After successful completion of the Master's Thesis, the student will be able to plan and carry out larger projects logically and efficiently, and report and present the results in a professional way. By working on the Thesis and attending to the Method course which is a part of the work, the student will have learned to evaluate research and scientific publications, and developed the necessary basis to do document future research work.
The Master's Thesis is carried out individually, within an important subject area of the study. The work will be characterised by research, and will increase the understanding of accomplishment and management of larger multidisciplinary product development projects. Since the Master's Thesis deals with multidisciplinary products, elements from mechatronics-, electronic- and computer technology should also be included. The student will carry out a preliminary study of either literature review, preliminary tests or training within areas of current interests or techniques. A report with the characteristics of a research report describing problem, solutions, results and work, will be handed in. If applicable, prototypes and/or products will also be handed in. The Thesis will be presented orally, in a public lecture.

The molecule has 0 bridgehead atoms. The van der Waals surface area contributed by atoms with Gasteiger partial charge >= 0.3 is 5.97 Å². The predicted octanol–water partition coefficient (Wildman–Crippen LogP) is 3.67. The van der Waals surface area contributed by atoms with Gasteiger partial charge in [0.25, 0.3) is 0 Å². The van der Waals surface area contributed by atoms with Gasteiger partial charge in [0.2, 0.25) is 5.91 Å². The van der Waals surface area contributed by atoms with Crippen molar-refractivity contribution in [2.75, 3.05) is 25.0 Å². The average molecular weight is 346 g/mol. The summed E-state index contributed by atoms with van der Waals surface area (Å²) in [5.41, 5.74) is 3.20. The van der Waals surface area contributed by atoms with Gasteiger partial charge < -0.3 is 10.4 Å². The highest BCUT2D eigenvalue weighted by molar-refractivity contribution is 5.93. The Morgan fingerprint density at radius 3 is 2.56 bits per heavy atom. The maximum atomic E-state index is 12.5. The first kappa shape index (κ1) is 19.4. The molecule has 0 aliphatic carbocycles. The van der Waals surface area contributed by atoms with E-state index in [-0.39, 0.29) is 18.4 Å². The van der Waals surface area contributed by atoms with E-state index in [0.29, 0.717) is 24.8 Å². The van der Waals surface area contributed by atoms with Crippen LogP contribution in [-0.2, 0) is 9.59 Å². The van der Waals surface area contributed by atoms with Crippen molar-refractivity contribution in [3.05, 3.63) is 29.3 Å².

If possible, the projects will be supervised in collaboration with industry.
The method seminar will be held as day courses for each of the three main subjects: overview of the research process including scientific theory, qualitative and quantitative methods, and practical advice for accomplishment of research including report writing and use of sources. The method seminar will also contain work with project sketch/draft and schedule for own Master's Thesis.
Written report. Products, software or prototypes can also be included in the Thesis. An oral presentation of the Thesis is compulsory. Graded assessment. Guidelines for evaluation will be found at the beginning of the semester. Students who are taking a new or postponed exam, cannot submit an improved version of the Master Thesis.
Faculty of Engineering and Science